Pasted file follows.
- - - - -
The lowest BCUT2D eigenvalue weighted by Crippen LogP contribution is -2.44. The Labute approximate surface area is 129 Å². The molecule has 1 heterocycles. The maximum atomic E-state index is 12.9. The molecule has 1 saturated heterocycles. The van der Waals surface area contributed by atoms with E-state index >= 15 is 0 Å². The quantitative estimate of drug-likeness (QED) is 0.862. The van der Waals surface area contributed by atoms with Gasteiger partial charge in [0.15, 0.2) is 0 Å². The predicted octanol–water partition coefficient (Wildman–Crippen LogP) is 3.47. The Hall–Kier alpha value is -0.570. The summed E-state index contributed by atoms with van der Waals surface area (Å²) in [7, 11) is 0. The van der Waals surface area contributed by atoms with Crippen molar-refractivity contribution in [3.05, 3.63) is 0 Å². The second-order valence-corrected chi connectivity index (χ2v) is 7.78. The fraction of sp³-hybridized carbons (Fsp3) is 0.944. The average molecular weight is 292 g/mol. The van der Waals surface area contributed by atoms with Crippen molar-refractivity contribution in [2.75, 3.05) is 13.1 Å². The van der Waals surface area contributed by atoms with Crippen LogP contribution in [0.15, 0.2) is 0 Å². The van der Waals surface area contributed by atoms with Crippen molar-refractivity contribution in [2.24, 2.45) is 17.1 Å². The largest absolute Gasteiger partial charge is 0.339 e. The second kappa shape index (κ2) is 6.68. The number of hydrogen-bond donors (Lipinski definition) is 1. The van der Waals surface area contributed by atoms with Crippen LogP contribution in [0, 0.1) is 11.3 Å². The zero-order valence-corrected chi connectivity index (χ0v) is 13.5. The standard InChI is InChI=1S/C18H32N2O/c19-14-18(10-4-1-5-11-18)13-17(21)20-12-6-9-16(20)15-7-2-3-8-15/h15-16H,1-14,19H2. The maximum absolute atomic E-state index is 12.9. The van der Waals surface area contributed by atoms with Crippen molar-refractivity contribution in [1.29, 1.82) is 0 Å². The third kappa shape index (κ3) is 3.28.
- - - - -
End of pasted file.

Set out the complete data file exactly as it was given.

The lowest BCUT2D eigenvalue weighted by Crippen LogP contribution is -2.44. The Labute approximate surface area is 129 Å². The molecule has 1 heterocycles. The maximum atomic E-state index is 12.9. The molecule has 1 saturated heterocycles. The van der Waals surface area contributed by atoms with E-state index >= 15 is 0 Å². The quantitative estimate of drug-likeness (QED) is 0.862. The van der Waals surface area contributed by atoms with Gasteiger partial charge in [0.15, 0.2) is 0 Å². The predicted octanol–water partition coefficient (Wildman–Crippen LogP) is 3.47. The Hall–Kier alpha value is -0.570. The summed E-state index contributed by atoms with van der Waals surface area (Å²) in [7, 11) is 0. The van der Waals surface area contributed by atoms with Crippen molar-refractivity contribution in [3.05, 3.63) is 0 Å². The second-order valence-corrected chi connectivity index (χ2v) is 7.78. The fraction of sp³-hybridized carbons (Fsp3) is 0.944. The average molecular weight is 292 g/mol. The van der Waals surface area contributed by atoms with Crippen molar-refractivity contribution in [2.75, 3.05) is 13.1 Å². The van der Waals surface area contributed by atoms with Crippen LogP contribution in [0.15, 0.2) is 0 Å². The van der Waals surface area contributed by atoms with Crippen molar-refractivity contribution in [2.24, 2.45) is 17.1 Å². The largest absolute Gasteiger partial charge is 0.339 e. The second kappa shape index (κ2) is 6.68. The number of hydrogen-bond donors (Lipinski definition) is 1. The van der Waals surface area contributed by atoms with Crippen LogP contribution in [0, 0.1) is 11.3 Å². The zero-order valence-corrected chi connectivity index (χ0v) is 13.5. The standard InChI is InChI=1S/C18H32N2O/c19-14-18(10-4-1-5-11-18)13-17(21)20-12-6-9-16(20)15-7-2-3-8-15/h15-16H,1-14,19H2. The maximum absolute atomic E-state index is 12.9. The van der Waals surface area contributed by atoms with Crippen molar-refractivity contribution in [1.29, 1.82) is 0 Å². The third kappa shape index (κ3) is 3.28.